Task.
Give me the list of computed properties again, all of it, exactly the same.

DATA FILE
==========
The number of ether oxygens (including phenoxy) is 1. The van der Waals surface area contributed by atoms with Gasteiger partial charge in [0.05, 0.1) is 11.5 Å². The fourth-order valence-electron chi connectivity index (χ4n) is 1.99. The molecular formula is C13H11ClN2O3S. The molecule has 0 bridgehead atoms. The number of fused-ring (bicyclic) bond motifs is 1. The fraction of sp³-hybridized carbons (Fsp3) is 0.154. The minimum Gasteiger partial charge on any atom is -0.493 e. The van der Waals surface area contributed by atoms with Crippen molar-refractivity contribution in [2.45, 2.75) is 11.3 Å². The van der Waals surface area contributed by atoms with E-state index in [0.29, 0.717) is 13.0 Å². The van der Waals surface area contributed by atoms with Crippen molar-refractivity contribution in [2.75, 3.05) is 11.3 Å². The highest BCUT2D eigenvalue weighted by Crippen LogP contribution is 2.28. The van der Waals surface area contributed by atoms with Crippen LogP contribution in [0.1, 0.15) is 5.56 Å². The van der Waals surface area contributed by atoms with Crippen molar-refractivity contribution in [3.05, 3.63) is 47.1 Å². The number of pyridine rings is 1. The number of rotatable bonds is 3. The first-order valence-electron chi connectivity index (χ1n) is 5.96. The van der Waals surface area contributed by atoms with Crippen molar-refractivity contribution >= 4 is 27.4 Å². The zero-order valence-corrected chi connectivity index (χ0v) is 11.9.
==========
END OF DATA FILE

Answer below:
The number of ether oxygens (including phenoxy) is 1. The van der Waals surface area contributed by atoms with Gasteiger partial charge in [0.05, 0.1) is 11.5 Å². The fourth-order valence-electron chi connectivity index (χ4n) is 1.99. The molecular formula is C13H11ClN2O3S. The molecule has 0 bridgehead atoms. The number of fused-ring (bicyclic) bond motifs is 1. The fraction of sp³-hybridized carbons (Fsp3) is 0.154. The minimum Gasteiger partial charge on any atom is -0.493 e. The van der Waals surface area contributed by atoms with Crippen molar-refractivity contribution in [2.45, 2.75) is 11.3 Å². The van der Waals surface area contributed by atoms with E-state index in [0.29, 0.717) is 13.0 Å². The van der Waals surface area contributed by atoms with Crippen molar-refractivity contribution in [2.75, 3.05) is 11.3 Å². The highest BCUT2D eigenvalue weighted by Crippen LogP contribution is 2.28. The van der Waals surface area contributed by atoms with Crippen LogP contribution in [0.1, 0.15) is 5.56 Å². The van der Waals surface area contributed by atoms with Crippen molar-refractivity contribution in [3.05, 3.63) is 47.1 Å². The number of pyridine rings is 1. The number of rotatable bonds is 3. The first-order valence-electron chi connectivity index (χ1n) is 5.96. The van der Waals surface area contributed by atoms with Crippen molar-refractivity contribution >= 4 is 27.4 Å². The zero-order valence-corrected chi connectivity index (χ0v) is 11.9.